We know both receivers have a great matchup this weekend. Chicago (twice), Baltimore, Tampa Bay, and Cincinnati are also good matchups ahead. Because Jones is the vertical element in this offense, his responsibilities have an increased boom-bust factor compared to Tate (even Jones is still used in the short and intermediate game). Even so, I'd remain bullish on Jones as no worse than a WR2.
In dynasty formats, I don't think you could reasonably pry him away from my teams, and I'd recommend the same belief in him when it comes to your squads.
2. Sell Christian McCaffrey?
Chad Parson's weekly feature, The New Reality is a Dynasty-focused feature that often discusses a primary topic and then examines touchdown regression candidates for the rest of the season. This week's main event was a contrarian view of McCaffrey.
Each week of watching the Panthers, I examine McCaffrey closely. It is early in his NFL career, but I expected a more dynamic player in space when it comes to eluding defenders and gaining additional yards beyond the typical endpoint of a reception. McCaffrey has been minimally effective as a runner, making most of his value dependent on the passing game. My film notes align with McCaffrey's grade by footballoutsiders.com as the fourth-lowest graded back with at least 14 carries in the NFL.
McCaffrey's divergent production as a rusher and receiver is not new to the NFL running back position, so I looked for some historically similar seasons and players. McCaffrey is averaging 2.9 yards-per-rush, so I filtered minimally productive runners with strong receiving numbers. Theo Riddick and Danny Woodhead were two recent examples to come up with 80+ receptions in a season, less than 125 carries, and less than 3.5 yards-per-rush - all thresholds for Christian McCaffrey this season. I have liked both Riddick's and Woodhead's tape more than McCaffrey in the 'dynamic space player' mold to-date. Another player to consider is Jacquizz Rodgers.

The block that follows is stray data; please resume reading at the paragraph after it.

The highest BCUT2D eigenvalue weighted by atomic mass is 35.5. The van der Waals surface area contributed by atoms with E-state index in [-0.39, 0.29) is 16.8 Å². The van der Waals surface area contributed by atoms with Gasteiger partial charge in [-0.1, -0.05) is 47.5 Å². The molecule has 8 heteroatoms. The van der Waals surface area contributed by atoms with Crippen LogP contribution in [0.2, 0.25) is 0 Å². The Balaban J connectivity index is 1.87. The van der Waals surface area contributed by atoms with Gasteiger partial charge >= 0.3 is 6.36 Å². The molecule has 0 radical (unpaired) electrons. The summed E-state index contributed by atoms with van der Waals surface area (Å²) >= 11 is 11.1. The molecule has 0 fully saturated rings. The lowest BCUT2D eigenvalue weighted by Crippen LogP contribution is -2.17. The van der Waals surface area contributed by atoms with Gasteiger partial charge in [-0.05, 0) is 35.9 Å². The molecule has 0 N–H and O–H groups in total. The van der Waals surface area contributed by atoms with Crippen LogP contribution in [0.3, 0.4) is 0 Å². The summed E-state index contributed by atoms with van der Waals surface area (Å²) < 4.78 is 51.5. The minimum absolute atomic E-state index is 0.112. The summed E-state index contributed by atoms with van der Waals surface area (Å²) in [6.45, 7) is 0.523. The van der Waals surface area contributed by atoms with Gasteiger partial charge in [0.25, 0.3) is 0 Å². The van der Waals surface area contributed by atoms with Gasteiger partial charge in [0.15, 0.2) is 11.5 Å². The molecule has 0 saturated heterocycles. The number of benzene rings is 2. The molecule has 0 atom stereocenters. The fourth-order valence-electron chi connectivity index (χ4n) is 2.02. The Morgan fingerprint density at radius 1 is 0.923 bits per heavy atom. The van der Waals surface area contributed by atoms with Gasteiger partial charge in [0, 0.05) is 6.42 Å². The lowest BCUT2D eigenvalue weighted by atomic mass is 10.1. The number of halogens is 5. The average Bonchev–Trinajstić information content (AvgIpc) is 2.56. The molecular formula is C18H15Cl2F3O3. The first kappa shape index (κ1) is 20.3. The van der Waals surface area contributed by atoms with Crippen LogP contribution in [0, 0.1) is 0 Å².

My biggest concern with McCaffrey during (and after) the NFL Draft process was his profile for a potential Round 1 running back. Looking at sub-210-pound backs, the successful first rounders have been strong athletes for their size, especially in terms of straight-line speed. In fact, the only two first-round backs in this subset to surpass 100 career VBD are Chris Johnson and Reggie Bush, both who run circles around McCaffrey as a measured athlete. Of all the sub-210-pound first-round backs, the only prospect with a lower Athleticism Score in my model than McCaffrey is Trung Candidate. Most of the list had a fantasy starter season, but turning into an NFL starter or long-standing fantasy impact eluded all but Johnson and Bush.
Giovani Bernard is a name I keep coming back to for McCaffrey. I liked Bernard's rookie season tape more than McCaffrey's and Bernard saw roughly 50% more volume as a runner as a rookie than McCaffrey. Jeremy Hill was drafted in Bernard's second season and this year saw Joe Mixon added to the depth chart, both of traditional lead running back build. In short, Bernard was never viewed as a true lead back by Cincinnati.
Since the merger, Larry Centers has the most longevity as the 'more receiver than runner' backfield option, logging 10 straight seasons of 50+ receptions while having minimal impact as a rusher in the running back-fullback hybrid role.
All of this research started to gauge if my thoughts on McCaffrey were fair. Should I give him more time to show as an elusive playmaker and better runner? Expecting this slanted production to last beyond another season is historically rare. Given McCaffrey's prospect profile matching the sentiment, he is one of the bigger sell recommendations by this offseason at the latest. Some examples of strong exit points for McCaffrey in the dynasty marketplace include:
- McCaffrey, Ted Ginn Jr, 2nd for Deshaun Watson (Superflex format)
- McCaffrey for Allen Robinson, 2nd
- McCaffrey, Mitch Trubisky, Marqise Lee for Tom Brady, A.J. Green
- McCaffrey, Jared Goff for Matt Ryan, Will Fuller V, 1st, 3rd
- McCaffrey, Austin Seferian-Jenkins, 3rd for Dalvin Cook, Latavius Murray, 1st
My Take: One of the best things about the editorial environment at Footballguys is the diversity of viewpoints from intelligent, hard-working writers and analysts. I understand that it can sometimes be maddening for fantasy owners who want a simple answer and discover diverging opinions presented in equally compelling ways. However, it's the debate that often drives the best lessons. It's why we do the Face-Off features during the preseason.